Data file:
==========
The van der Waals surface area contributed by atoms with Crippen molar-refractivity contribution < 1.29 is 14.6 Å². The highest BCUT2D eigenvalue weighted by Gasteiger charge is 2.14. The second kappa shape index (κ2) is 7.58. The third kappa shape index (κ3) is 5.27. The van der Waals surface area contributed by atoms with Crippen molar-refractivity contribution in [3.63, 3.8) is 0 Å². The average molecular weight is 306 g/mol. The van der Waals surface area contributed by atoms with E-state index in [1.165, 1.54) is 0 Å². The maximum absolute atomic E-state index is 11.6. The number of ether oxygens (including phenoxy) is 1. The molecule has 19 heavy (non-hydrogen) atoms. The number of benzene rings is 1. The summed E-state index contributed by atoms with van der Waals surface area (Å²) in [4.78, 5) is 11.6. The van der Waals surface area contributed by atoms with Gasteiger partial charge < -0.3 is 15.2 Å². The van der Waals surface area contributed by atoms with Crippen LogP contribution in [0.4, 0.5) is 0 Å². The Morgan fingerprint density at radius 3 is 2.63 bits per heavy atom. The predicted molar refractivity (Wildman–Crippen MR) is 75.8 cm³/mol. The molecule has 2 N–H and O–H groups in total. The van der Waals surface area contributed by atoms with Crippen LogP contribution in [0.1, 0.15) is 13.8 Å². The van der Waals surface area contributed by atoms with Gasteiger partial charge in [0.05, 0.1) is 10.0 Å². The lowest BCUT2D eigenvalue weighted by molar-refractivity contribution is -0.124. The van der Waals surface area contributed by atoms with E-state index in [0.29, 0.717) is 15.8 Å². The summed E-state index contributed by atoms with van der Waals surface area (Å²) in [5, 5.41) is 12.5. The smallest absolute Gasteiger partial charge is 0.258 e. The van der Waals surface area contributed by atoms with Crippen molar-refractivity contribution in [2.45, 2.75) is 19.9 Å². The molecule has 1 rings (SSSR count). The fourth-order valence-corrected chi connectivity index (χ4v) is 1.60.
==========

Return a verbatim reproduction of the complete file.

The van der Waals surface area contributed by atoms with Crippen molar-refractivity contribution < 1.29 is 14.6 Å². The highest BCUT2D eigenvalue weighted by Gasteiger charge is 2.14. The second kappa shape index (κ2) is 7.58. The third kappa shape index (κ3) is 5.27. The van der Waals surface area contributed by atoms with Crippen molar-refractivity contribution in [3.63, 3.8) is 0 Å². The average molecular weight is 306 g/mol. The van der Waals surface area contributed by atoms with E-state index in [1.165, 1.54) is 0 Å². The maximum absolute atomic E-state index is 11.6. The number of ether oxygens (including phenoxy) is 1. The molecule has 19 heavy (non-hydrogen) atoms. The number of benzene rings is 1. The summed E-state index contributed by atoms with van der Waals surface area (Å²) in [4.78, 5) is 11.6. The van der Waals surface area contributed by atoms with Gasteiger partial charge < -0.3 is 15.2 Å². The van der Waals surface area contributed by atoms with Crippen LogP contribution in [0.4, 0.5) is 0 Å². The Morgan fingerprint density at radius 3 is 2.63 bits per heavy atom. The predicted molar refractivity (Wildman–Crippen MR) is 75.8 cm³/mol. The molecule has 2 N–H and O–H groups in total. The van der Waals surface area contributed by atoms with Crippen LogP contribution in [0.1, 0.15) is 13.8 Å². The van der Waals surface area contributed by atoms with Gasteiger partial charge in [0.05, 0.1) is 10.0 Å². The lowest BCUT2D eigenvalue weighted by molar-refractivity contribution is -0.124. The van der Waals surface area contributed by atoms with E-state index in [0.29, 0.717) is 15.8 Å². The summed E-state index contributed by atoms with van der Waals surface area (Å²) in [5, 5.41) is 12.5. The smallest absolute Gasteiger partial charge is 0.258 e. The van der Waals surface area contributed by atoms with Crippen molar-refractivity contribution in [2.45, 2.75) is 19.9 Å². The molecule has 1 rings (SSSR count). The fourth-order valence-corrected chi connectivity index (χ4v) is 1.60.